Versailles on the other hand had the defects of modern treaty-making. Each of the three principals, Woodrow Wilson, Lloyd George and Clemenceau, were heavily influenced both by irrational ideologies and domestic political commitments. Clemenceau’s case was easiest to understand and most forgivable: he shared the French desire for revenge after the Franco-Prussian War, exacerbated by the immense destruction of World War I. No mild and well-considered Treaty of Vienna-type settlement would have been acceptable to him.

Lloyd George had an irrational hatred of the hereditary aristocracy – so much for preserving the benign and economically fruitful regime of Austria-Hungary. He had also just won an election on the slogans of “Hang the Kaiser” and “Make Germany Pay,” so was not about to design a non-retributive peace that would allow Europe to bury old hostilities.

As for Wilson, he had a naïve faith in the possibility of a world organization that would preserve peace, an undying faith in the ability of intellectually superior bureaucrats to reorganize people’s lives for their own good, and an inner conviction of his own righteousness that allowed him to apply the principle of “self-determination” in central Europe without bothering to hold any referenda.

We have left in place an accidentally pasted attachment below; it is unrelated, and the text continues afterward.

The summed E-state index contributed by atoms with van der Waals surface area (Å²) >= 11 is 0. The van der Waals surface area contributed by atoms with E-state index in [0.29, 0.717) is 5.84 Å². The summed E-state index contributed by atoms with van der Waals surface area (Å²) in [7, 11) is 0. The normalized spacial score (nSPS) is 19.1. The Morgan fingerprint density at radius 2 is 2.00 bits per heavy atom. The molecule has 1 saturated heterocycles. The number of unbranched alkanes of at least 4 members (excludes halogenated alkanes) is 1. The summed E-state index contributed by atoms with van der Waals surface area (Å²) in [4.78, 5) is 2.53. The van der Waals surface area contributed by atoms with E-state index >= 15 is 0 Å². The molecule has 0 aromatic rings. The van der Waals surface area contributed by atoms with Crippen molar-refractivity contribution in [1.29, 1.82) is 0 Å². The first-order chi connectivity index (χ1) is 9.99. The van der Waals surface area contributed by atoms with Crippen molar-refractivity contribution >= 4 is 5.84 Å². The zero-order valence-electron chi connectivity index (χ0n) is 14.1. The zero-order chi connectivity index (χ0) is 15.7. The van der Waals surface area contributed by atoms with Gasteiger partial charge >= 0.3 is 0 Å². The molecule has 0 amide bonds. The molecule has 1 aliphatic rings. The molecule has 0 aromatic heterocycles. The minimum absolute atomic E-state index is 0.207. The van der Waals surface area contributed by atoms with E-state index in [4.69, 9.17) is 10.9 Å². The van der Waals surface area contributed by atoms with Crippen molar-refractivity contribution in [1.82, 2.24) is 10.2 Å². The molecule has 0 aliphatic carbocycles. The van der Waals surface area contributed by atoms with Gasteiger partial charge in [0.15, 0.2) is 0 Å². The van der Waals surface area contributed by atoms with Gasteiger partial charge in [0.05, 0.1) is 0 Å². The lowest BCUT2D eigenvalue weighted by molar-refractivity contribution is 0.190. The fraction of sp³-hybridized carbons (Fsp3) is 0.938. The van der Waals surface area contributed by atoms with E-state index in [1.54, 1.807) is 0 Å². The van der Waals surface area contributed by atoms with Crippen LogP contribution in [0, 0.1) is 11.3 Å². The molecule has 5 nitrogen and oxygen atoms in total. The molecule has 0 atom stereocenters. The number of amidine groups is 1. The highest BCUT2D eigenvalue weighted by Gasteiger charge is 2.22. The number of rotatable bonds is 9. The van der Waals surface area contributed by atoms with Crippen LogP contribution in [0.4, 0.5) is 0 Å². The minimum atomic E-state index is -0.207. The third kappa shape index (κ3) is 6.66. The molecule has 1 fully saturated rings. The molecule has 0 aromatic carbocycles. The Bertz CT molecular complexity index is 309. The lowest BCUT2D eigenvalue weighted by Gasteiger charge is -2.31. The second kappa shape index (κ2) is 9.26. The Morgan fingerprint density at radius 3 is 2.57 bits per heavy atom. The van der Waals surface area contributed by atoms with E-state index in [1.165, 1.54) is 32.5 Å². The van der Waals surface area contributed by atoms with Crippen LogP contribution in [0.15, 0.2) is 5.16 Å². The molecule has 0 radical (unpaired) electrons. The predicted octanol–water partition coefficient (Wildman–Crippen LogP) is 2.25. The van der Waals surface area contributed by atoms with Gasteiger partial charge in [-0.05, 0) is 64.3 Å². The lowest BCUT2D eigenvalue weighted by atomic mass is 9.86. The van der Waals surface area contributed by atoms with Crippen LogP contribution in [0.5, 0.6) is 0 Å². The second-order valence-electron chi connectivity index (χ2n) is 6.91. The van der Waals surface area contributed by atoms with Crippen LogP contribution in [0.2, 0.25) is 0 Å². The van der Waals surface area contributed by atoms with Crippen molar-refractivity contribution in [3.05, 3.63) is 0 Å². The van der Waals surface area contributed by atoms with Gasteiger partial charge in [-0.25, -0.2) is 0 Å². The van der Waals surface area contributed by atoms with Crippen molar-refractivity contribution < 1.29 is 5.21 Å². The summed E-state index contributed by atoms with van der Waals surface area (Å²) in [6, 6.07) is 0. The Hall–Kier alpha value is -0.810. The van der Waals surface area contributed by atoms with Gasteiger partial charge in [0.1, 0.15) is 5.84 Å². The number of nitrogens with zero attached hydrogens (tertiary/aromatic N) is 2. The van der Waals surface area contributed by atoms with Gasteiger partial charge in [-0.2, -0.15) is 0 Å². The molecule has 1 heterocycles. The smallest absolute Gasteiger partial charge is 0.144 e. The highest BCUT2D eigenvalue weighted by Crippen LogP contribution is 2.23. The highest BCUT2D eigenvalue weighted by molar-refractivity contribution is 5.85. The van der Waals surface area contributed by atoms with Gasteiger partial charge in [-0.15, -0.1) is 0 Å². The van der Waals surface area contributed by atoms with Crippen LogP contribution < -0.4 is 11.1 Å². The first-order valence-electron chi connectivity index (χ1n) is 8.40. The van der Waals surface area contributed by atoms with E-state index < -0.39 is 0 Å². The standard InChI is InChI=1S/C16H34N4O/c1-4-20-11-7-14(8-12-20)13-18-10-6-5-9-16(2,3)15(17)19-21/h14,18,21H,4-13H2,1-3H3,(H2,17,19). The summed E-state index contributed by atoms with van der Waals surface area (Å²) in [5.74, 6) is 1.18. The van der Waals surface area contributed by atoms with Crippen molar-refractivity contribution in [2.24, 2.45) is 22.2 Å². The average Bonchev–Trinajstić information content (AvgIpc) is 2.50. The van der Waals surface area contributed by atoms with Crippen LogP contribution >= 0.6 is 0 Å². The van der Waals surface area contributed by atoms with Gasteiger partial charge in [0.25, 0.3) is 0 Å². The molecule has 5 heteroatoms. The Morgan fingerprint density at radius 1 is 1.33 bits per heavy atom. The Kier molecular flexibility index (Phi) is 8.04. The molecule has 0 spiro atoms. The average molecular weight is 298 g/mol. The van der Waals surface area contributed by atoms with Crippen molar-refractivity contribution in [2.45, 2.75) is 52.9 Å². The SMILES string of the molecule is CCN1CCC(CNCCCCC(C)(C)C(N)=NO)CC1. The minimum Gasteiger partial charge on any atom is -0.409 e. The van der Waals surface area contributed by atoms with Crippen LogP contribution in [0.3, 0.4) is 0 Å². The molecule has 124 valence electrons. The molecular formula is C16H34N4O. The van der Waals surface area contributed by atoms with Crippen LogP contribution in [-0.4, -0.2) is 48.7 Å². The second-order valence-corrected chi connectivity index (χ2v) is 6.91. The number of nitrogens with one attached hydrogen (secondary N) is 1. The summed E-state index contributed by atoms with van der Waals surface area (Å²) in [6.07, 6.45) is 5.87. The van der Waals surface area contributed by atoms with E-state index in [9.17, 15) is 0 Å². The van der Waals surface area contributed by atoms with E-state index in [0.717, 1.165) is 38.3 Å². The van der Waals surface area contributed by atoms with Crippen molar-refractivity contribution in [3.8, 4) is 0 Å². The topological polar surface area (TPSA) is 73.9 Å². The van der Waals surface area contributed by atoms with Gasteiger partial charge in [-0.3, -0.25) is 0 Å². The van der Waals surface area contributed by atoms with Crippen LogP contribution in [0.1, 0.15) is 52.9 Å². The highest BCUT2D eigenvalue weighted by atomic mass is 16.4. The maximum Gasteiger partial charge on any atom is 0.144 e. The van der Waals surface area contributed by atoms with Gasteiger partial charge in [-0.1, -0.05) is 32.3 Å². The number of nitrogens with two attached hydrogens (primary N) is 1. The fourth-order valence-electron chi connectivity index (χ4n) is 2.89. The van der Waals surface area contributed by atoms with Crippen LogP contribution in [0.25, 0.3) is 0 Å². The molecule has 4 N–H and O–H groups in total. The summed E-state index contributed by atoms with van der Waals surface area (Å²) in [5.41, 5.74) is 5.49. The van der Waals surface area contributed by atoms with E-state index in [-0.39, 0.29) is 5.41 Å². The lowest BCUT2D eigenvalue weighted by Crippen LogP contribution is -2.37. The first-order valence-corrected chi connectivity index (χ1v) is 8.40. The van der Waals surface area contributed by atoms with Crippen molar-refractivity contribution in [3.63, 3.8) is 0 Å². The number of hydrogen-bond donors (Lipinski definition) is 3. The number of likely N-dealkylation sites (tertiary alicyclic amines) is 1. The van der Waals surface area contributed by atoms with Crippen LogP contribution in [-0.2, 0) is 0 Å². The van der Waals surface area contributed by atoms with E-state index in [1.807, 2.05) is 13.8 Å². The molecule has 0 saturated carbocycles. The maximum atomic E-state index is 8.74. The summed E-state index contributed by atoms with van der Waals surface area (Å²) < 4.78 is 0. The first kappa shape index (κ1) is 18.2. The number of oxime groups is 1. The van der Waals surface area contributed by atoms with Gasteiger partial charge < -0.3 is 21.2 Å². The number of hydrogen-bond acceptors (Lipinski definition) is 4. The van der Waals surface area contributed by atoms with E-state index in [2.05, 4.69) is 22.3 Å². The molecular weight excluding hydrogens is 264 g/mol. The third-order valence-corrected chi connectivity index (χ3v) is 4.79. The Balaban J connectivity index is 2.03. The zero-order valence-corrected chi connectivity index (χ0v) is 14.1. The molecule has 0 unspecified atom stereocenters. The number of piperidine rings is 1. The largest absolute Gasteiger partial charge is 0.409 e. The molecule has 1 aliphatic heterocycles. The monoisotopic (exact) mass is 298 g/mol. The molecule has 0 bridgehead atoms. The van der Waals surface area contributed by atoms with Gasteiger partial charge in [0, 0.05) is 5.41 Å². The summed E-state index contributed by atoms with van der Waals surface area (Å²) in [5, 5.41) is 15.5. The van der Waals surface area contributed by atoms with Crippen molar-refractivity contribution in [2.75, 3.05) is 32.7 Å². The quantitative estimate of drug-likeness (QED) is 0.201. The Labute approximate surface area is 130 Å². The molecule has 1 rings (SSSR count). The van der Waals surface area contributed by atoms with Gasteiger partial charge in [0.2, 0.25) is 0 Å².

The true interests of the peoples of Europe and the United States: returning to peace and prosperity and above all avoiding a further outbreak of war, were completely ignored by the designers of the Versailles Treaty. Sadly, that has become only too universal in modern treaties, which have followed the Versailles pattern of undying faith in self-interested bureaucrats rather than the Vienna pattern of highly able disinterested people skillfully working to a solution. Bilateral treaties occasionally achieve something useful; multi-national treaties are almost always damaging.

A partial review of treaties signed within the last 30 years illustrates this perfectly: